Directed by: Cary Fukunaga
Cast: Idris Elba, Ama K. Abebrese, Abraham Attah
Beasts of No Nation is the first Netflix entry into first run movies. Netflix purchased distribution rights to this movie for 12 million dollars. The idea is that Netflix will make the movie available for streaming on the same day it is given a theatrical release. Theater chains have not embraced this business plan, so Beasts of No Nation will employ a limited theatrical release instead.
Beasts of No Nation is adapted from the book of the same name, written by Uzodinma Iweala. The movie’s title is the first indication of a theme of non-specificity that permeates the treatment of the subject. Cary Fukunaga, (True Detective Season 1) does an effective job of keeping this movie out of political statements and direct connections with any current events.
The movie sticks to the tragic sequence of events that befall young Agu (Abraham Attah). We are introduced to young Agu as a relatively normal kid, amid a war-torn nonspecific western African nation. When the war engulfs the neutral town, Agu’s mother and two youngest children flee in a scene akin to the last helicopter during the fall of Saigon, with opportunistic cabbies providing the exodus.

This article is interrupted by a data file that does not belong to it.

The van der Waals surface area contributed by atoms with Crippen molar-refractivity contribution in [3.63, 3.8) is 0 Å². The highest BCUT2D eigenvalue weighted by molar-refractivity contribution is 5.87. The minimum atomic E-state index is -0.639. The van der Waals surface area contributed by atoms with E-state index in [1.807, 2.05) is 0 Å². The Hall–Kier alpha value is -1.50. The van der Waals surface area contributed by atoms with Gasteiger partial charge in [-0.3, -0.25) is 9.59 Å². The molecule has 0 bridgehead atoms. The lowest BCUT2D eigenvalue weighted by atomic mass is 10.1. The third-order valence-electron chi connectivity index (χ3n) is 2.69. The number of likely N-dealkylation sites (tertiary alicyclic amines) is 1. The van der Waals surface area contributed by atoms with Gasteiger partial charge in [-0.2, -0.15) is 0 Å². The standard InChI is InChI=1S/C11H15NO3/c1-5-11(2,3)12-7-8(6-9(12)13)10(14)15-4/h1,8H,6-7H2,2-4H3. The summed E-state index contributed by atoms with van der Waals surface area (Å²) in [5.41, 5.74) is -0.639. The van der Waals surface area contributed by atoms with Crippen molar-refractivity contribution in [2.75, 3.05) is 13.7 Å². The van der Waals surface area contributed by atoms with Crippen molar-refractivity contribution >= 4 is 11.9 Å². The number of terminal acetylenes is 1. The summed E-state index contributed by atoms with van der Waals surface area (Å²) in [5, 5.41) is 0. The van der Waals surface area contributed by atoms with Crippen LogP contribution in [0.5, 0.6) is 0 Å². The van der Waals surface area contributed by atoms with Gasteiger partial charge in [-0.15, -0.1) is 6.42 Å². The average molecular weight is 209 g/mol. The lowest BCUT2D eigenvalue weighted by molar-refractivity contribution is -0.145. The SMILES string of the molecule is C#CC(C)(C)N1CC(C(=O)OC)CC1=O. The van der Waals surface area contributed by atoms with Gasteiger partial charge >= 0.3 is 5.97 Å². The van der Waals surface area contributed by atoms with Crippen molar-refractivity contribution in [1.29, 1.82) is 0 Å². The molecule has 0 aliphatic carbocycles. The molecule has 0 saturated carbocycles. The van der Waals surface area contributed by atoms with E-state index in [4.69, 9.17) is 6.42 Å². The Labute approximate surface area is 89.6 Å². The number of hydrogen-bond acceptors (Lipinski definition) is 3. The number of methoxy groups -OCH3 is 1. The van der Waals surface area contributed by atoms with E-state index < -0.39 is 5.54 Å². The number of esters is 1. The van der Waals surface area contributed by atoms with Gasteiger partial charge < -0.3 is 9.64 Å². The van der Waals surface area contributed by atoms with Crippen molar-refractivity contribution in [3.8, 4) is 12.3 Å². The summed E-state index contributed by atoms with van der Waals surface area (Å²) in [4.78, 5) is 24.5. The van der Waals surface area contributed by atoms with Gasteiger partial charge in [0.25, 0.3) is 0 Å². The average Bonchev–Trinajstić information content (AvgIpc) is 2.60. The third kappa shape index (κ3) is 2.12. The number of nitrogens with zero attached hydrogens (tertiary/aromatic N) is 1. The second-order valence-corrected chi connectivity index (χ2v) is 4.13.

Agu is forced to stay with his father and older brothers and when the fighting comes to town, both sides kill indiscriminately. Agu witnesses the murder of his father and brothers, while escaping a similar fate as he escapes into the jungle. It is not long before he comes into contact with a roving band of rebels that give him no choice but to join. He is indoctrinated brutally and then the real horror starts as he becomes a foot soldier for the Commandant (Idris Elba).
As I mentioned initially, Cary Fukunaga does an excellent job of keeping the focus on the events that affect Agu’s life and away from the larger construct of war and politics. Idris Elba is terrific as is newcomer Abraham Attah. The only complaint may be the ending which seems to drag out compared to the overall well paced film.
I also think Netflix’s strategy may be a bit off target. They would be better served offering a movie to the theater’s first and then retaining exclusive rights in perpetuity, perhaps hastening the time to the streaming app, and not a simultaneous release. Theaters often have trouble getting seats filled and having an immediate online streaming outlet for their product is not desirable and not worth the risk. That being said, I like Netflix’s continued challenge of the things as they are.